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How are disputes settled between trustees or between trustees and beneficiaries?

Usually the trust deed will state that the trustees have to act unanimously in their decisions. The trust deed may also include instructions for resolving disputes. 

If a dispute proves difficult to resolve, mediation can be an option. This could be done through the lawyer who set up the trust or through a professional mediator. Otherwise, such disputes are generally settled in the High Court. Depending on the situation, the court could:

  • review a trustee’s actions and require them to justify their decisions;
  • require trustees to provide information to the beneficiaries (e.g. about the trust deed, financial statements);
  • force the removal of a trustee; 
  • replace a trustee with a new one.

If you have a dispute over the management of a family trust and are thinking of going to court about it, it’s best to get legal advice.

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Can we dissolve or wind up our family trust early?

The trust deed must specify an end date for the trust, and in general a family trust can only be in place for a maximum of 80 years. The deed may give trustees the power to wind up the trust early or extend its life (up to the 80-year maximum).

Reason for winding up a family trust early include:

  • the reason for establishing the trust in the first place no longer exists (e.g. the trust was established to fund the education of certain offspring, and they have now ended their education);
  • the trust was set up for the benefit of parent/s and children but the parents are now deceased - so the children might decide to wind up the trust and distribute the assets among themselves;
  • the trust was set up by a couple, and that couple has decided to separate;
  • the trustees think there is no longer any benefit to having a family trust.

Check the trust deed for a dissolution or winding up clause, as this will tell you whether the trust can be wound up early and in what circumstances. It’s also a good idea to get legal advice about the implications of winding up the trust, for example about the distribution of the assets, in terms of the tax obligations, and liability for any losses made by the trust.

If you used a trustee company to set up and manager the family trust, you will probably need their help to wind up the trust.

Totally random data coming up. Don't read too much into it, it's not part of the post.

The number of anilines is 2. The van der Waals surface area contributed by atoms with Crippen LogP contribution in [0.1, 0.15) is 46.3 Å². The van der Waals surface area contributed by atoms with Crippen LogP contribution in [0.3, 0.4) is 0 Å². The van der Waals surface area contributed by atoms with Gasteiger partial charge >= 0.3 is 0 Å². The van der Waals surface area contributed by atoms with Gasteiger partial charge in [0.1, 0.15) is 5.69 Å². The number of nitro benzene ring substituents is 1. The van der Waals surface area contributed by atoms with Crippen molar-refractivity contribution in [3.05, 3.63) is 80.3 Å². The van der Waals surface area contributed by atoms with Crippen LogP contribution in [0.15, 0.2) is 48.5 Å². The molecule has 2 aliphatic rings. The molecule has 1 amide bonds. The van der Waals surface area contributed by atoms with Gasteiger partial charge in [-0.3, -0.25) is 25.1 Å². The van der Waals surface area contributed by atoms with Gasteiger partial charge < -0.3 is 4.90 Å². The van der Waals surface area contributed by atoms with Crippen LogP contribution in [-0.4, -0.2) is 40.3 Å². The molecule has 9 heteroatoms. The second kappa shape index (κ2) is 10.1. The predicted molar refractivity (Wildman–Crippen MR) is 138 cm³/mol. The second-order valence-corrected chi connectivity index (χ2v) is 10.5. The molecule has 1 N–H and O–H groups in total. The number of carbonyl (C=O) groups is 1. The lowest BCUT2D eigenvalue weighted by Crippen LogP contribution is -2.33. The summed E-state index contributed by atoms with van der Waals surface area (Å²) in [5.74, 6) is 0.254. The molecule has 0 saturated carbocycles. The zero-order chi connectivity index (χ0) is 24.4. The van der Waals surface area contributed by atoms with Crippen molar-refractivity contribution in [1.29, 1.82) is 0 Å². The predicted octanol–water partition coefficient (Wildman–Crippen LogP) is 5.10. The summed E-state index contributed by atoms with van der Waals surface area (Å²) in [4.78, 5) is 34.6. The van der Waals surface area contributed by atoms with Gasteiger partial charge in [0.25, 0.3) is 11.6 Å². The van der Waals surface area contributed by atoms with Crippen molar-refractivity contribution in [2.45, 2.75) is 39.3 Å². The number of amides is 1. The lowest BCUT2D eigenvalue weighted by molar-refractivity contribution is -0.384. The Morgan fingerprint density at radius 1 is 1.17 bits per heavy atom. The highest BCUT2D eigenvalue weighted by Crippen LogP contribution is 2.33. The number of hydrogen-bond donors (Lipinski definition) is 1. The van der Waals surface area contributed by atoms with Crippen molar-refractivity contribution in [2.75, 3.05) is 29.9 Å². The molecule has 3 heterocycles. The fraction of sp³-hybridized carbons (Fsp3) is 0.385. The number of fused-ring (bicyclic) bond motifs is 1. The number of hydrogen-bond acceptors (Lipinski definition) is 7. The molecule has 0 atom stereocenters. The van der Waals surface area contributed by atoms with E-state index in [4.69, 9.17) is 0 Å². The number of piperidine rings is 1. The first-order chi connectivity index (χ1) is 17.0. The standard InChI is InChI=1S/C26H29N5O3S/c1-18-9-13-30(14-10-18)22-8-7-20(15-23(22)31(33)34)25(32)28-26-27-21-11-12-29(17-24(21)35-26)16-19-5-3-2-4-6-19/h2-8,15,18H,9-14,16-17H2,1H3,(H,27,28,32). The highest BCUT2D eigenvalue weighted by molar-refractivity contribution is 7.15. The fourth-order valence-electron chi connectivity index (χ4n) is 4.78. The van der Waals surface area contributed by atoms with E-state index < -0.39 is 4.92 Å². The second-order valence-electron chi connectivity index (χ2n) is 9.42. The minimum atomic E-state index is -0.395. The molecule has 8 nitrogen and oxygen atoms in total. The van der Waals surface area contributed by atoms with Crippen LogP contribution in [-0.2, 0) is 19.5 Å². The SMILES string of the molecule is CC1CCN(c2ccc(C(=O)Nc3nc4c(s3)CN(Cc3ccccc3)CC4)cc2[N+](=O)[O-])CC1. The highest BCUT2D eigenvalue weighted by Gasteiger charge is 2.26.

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Our home is in a family trust and I'm not one of the beneficiaries. Does this mean I won’t get a share of the house if we separate?

If the house is owned by a family trust and you are not a beneficiary of the trust, then you will probably not have a claim on the house if you and your partner separate.  

If you do separate, you can apply to the Family Court for a relationship property order with regard to the family home. The court could order compensation for you in another form, for example a payment of money. You will probably need to get legal advice if you are thinking of doing this.

More about the division of relationship property after separation is on our Relationship property page.

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Can I get a rates rebate if my home is owned by a family trust?

The Rates Rebate Scheme is a subsidy to help low-income homeowners with the cost of their rates, and is administered by the local councils. However a trust or organisation can’t apply for the rates rebate, only an individual can.

In order to be eligible for the rates rebate:

  • your income must be below a certain maximum, 
  • you must be usually living at that address and
  • you must be registered on the Certificate of Title as the ratepayer.

If your home is owned by a family trust, then most likely the trustees (not you) will be named on the Certificate of Title and on the rates database.

However, if you are paying the rates, you can have yourself registered as a ratepayer on the Certificate of Title, after which you can apply to your local council for a rates rebate. As this process requires a certain amount of legal expertise you would probably need a lawyer to help you.